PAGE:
Herodotus' Histories, book 6

summary and comments by Jona Lendering


Seventeenth logos: the end of the Ionian revolt (6.1-42)

Book Six opens with the arrival of Histiaeus at Sardes. He cannot deceive Artaphrenes, who compares him to the maker of a shoe that Aristagoras has put on. The man from Miletus flees to his home town, but his compatriots and the other Ionians mistrust him too. Even his story that he had ignited the revolt to prevent mass deportation does not help him, and he is forced to leave Miletus and then, with the help of eight warships, starts a career as a privateer, attacking corn ships in the Bosporus.
    As we have seen, Miletus is left isolated. However, the Persians cannot take it as long as the Ionians can supply it from overseas. So, a Phoenician fleet sails into the Aegean and occupies Lade, a small island in front of the harbor of Miletus. After winning a naval battle, the Persians can invest Miletus by land and sea. Five years after Aristagoras' revolt, the greatest city in Ionia is reduced to slavery. Next year, the last Greek resistance is broken; several rebels escape to Sicily, where they found Zancle (modern Messina). Histiaeus surrenders and is impaled by Artaphrenes. The head of the deceitful author of the Ionian revolt is send to Darius.
    This logos continues with some remarks on Miltiades, an Athenian adventurer who had left his home town to escape the tyranny of Hippias and had established a small monarchy for himself at the entrance of the Hellespont. At the approach of the Phoenician fleet, he flees back to Athens.

Eighteenth logos: affairs in Greece (6.43-93)

Darius had implored his god to grant him the punishment of the Athenians. After Ionia has been pacified, he sends an expedition to the Greek mainland under command ofMardonius, a member of the highest Persian nobility: he was the son of Gobryes, one of the seven conspirators (above) and the man who had persuaded Darius to return from Scythia (above). His army adds all Macedonians to the list of the great king's subjects; his navy first attacks Thasos, but it caught in a violent northern gale when it rounds the Athos promontory. Three hundred ships are smashed up, and twenty thousand men are devoured by sea monsters. The great king now tries diplomatic means to subdue Greece; ambassadors demand earth and water, the usual token of submission. Sparta and Athens flatly refuse to consider the demands (below), but several cities are willing to surrender. Among the king's new subjects is the island Aegina, which causes great alarm at Athens and Sparta. King Cleomenes launches a pre-emptive strike towards the unreliable island, but when he is away, the other king -the above mentioned Demaratus- makes trouble, and Cleomenes has to return home. (At this point, Herodotus interrupts his tale and offers a fantastic explanation of the origin of the Spartan dual kingship.) The royal quarrel does not last long: Cleomenes spreads the rumor that Demaratus is an illegal child, bribes the oracle at Delphi to confirm this accusation, and ensures that his colleague goes into exile. Demaratus is succeeded by a strawman, Leotychides. The two kings invade Aegina; arrest the leaders of the pro-Persian party and send them to a prison in Athens.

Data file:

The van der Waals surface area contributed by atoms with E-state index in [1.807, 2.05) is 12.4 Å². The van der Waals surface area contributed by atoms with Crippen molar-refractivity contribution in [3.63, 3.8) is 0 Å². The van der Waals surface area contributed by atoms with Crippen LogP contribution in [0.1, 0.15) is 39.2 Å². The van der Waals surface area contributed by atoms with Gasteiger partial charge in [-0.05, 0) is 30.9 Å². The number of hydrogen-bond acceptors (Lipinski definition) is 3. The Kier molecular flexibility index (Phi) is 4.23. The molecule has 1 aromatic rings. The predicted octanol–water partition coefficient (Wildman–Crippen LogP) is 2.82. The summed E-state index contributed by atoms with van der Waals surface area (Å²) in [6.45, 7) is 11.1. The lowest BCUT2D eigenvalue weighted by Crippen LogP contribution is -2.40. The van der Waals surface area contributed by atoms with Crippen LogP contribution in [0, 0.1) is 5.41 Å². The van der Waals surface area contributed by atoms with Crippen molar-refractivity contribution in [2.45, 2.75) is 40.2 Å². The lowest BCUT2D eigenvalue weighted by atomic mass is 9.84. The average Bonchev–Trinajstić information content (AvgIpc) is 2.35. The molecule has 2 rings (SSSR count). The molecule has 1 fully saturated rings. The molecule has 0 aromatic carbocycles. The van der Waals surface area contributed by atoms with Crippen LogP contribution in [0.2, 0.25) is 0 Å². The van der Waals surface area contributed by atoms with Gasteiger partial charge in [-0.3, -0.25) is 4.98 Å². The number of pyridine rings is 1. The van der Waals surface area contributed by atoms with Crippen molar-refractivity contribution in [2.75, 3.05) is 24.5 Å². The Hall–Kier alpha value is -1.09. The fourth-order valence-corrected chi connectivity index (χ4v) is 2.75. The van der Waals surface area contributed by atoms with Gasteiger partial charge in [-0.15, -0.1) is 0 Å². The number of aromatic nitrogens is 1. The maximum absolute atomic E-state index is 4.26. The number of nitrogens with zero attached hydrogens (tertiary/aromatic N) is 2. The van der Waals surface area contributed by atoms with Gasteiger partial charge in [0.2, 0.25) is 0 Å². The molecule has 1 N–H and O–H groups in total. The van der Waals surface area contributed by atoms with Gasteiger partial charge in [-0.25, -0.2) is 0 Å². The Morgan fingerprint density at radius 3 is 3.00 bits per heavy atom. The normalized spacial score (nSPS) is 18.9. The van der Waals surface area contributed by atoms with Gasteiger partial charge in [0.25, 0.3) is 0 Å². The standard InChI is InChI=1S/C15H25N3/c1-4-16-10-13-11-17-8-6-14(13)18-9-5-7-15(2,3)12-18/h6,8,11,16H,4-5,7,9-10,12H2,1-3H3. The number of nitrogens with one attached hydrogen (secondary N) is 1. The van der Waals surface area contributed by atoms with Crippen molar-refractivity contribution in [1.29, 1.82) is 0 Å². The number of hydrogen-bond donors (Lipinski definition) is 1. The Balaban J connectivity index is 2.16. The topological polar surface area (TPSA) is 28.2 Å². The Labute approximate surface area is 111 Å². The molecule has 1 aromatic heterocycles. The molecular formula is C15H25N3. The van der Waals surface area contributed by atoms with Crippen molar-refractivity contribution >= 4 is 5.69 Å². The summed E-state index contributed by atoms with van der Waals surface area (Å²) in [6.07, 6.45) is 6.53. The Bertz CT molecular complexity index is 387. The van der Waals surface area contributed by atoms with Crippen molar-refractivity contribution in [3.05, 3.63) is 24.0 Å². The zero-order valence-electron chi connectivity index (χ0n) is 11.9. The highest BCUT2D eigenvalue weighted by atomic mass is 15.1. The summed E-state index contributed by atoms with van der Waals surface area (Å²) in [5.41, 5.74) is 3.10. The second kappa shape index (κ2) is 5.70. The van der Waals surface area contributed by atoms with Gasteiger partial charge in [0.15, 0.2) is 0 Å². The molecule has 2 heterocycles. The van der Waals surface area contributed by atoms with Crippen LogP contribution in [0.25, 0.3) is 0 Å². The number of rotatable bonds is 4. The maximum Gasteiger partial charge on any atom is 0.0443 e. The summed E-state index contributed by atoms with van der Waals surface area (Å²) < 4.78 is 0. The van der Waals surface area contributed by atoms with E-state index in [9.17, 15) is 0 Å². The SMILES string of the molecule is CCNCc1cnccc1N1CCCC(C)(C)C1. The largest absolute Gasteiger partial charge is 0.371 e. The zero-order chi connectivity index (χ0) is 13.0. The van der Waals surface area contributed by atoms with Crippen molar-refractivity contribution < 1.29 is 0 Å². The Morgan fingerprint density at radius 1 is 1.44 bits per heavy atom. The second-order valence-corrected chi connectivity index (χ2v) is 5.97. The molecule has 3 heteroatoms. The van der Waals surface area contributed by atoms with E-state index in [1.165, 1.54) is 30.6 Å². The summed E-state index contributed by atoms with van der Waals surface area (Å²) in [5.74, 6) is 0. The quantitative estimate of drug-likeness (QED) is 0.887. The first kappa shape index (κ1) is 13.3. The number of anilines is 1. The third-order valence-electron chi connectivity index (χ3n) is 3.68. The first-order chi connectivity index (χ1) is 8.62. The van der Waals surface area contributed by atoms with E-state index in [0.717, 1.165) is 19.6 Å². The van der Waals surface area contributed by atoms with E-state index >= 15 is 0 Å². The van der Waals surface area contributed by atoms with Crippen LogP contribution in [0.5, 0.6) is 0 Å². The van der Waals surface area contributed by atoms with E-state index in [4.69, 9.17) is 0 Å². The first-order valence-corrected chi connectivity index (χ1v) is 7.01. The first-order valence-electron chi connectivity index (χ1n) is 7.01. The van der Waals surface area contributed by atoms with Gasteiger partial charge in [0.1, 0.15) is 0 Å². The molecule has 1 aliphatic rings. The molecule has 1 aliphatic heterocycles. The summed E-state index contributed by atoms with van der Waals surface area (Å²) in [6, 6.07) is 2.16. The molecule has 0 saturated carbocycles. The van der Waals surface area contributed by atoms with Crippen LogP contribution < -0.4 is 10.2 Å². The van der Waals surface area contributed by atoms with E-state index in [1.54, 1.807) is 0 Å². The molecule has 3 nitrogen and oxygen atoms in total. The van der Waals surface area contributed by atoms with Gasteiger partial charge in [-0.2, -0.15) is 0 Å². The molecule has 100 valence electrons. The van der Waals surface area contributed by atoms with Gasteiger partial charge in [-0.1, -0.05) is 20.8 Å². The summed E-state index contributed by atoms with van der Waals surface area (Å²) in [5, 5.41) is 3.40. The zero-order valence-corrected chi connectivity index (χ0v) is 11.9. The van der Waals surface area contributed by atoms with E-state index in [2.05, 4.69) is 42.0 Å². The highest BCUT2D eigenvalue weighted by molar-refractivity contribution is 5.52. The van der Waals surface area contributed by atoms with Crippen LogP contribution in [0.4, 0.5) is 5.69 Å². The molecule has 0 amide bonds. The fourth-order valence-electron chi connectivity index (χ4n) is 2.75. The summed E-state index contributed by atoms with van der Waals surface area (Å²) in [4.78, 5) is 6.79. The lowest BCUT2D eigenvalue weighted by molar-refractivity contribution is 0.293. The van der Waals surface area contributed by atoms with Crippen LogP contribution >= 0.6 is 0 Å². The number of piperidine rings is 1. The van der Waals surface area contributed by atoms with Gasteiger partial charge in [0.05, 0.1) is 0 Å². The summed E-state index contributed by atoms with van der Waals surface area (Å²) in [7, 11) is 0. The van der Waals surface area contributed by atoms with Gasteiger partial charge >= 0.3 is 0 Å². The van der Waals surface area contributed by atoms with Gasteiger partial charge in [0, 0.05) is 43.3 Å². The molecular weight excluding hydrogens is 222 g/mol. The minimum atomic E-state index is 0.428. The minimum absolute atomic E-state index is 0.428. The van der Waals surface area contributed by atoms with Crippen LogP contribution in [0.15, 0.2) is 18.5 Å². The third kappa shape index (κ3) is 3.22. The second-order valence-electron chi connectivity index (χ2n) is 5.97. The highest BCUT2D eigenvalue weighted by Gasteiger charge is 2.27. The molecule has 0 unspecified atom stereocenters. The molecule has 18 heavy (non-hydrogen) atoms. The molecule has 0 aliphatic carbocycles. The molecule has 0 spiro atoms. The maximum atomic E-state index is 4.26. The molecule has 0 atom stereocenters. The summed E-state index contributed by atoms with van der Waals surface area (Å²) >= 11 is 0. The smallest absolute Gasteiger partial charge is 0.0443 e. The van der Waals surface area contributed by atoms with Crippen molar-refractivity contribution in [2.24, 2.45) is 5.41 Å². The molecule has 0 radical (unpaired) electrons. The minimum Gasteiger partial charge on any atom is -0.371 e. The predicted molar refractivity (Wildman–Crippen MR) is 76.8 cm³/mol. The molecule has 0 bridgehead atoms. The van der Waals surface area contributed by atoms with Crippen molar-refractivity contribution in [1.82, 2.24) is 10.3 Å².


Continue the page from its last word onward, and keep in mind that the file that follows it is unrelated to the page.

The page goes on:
When Cleomenes' machinations at Delphi become known, this king has to leave Sparta too; by threatening to start a guerilla war in Arcadia, he brings about his return. However, the king starts to behave himself very strange, and his family is forced to place the madman in the stocks. When he obtains a knife, he starts to mutilate himself until he dies. Herodotus suggests that the madness of the king who had bribed the Delphian oracle was a divine punishment. He adds a story about an earlier impiety of Cleomenes, who had once executed several soldiers in a sanctuary.